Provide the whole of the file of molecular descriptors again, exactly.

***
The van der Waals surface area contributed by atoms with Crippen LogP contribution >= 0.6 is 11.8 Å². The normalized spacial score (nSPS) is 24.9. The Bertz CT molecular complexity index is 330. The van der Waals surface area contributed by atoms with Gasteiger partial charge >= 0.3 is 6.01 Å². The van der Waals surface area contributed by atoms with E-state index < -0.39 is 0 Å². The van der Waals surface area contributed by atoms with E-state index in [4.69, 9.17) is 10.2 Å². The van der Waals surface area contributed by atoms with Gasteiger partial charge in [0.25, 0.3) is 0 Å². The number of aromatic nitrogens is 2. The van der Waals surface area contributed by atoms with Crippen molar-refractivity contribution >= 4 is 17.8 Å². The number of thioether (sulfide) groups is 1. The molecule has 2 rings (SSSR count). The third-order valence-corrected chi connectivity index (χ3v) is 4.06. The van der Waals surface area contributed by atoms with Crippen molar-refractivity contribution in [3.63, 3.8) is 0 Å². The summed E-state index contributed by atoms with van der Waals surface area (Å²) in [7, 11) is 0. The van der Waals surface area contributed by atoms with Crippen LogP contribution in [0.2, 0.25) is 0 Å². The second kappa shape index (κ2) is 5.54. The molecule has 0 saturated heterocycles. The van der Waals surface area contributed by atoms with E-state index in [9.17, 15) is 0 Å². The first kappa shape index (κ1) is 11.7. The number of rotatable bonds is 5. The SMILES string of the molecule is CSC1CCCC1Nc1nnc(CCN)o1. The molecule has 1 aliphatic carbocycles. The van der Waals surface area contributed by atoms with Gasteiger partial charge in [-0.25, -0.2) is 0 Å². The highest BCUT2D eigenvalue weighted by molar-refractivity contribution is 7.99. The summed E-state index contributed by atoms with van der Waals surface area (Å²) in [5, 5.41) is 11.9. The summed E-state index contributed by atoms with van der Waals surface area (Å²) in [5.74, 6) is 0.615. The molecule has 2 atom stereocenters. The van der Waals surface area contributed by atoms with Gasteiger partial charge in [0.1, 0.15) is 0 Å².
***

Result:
The van der Waals surface area contributed by atoms with Crippen LogP contribution >= 0.6 is 11.8 Å². The normalized spacial score (nSPS) is 24.9. The Bertz CT molecular complexity index is 330. The van der Waals surface area contributed by atoms with Gasteiger partial charge >= 0.3 is 6.01 Å². The van der Waals surface area contributed by atoms with E-state index < -0.39 is 0 Å². The van der Waals surface area contributed by atoms with E-state index in [4.69, 9.17) is 10.2 Å². The van der Waals surface area contributed by atoms with Gasteiger partial charge in [0.25, 0.3) is 0 Å². The number of aromatic nitrogens is 2. The van der Waals surface area contributed by atoms with Crippen molar-refractivity contribution >= 4 is 17.8 Å². The number of thioether (sulfide) groups is 1. The molecule has 2 rings (SSSR count). The third-order valence-corrected chi connectivity index (χ3v) is 4.06. The van der Waals surface area contributed by atoms with Crippen molar-refractivity contribution in [3.63, 3.8) is 0 Å². The summed E-state index contributed by atoms with van der Waals surface area (Å²) in [7, 11) is 0. The van der Waals surface area contributed by atoms with Crippen LogP contribution in [0.2, 0.25) is 0 Å². The second kappa shape index (κ2) is 5.54. The molecule has 0 saturated heterocycles. The van der Waals surface area contributed by atoms with E-state index in [9.17, 15) is 0 Å². The first kappa shape index (κ1) is 11.7. The number of rotatable bonds is 5. The SMILES string of the molecule is CSC1CCCC1Nc1nnc(CCN)o1. The molecule has 1 aliphatic carbocycles. The van der Waals surface area contributed by atoms with Gasteiger partial charge in [-0.25, -0.2) is 0 Å². The highest BCUT2D eigenvalue weighted by molar-refractivity contribution is 7.99. The summed E-state index contributed by atoms with van der Waals surface area (Å²) in [5, 5.41) is 11.9. The summed E-state index contributed by atoms with van der Waals surface area (Å²) in [5.74, 6) is 0.615. The molecule has 2 atom stereocenters. The van der Waals surface area contributed by atoms with Gasteiger partial charge in [0.1, 0.15) is 0 Å².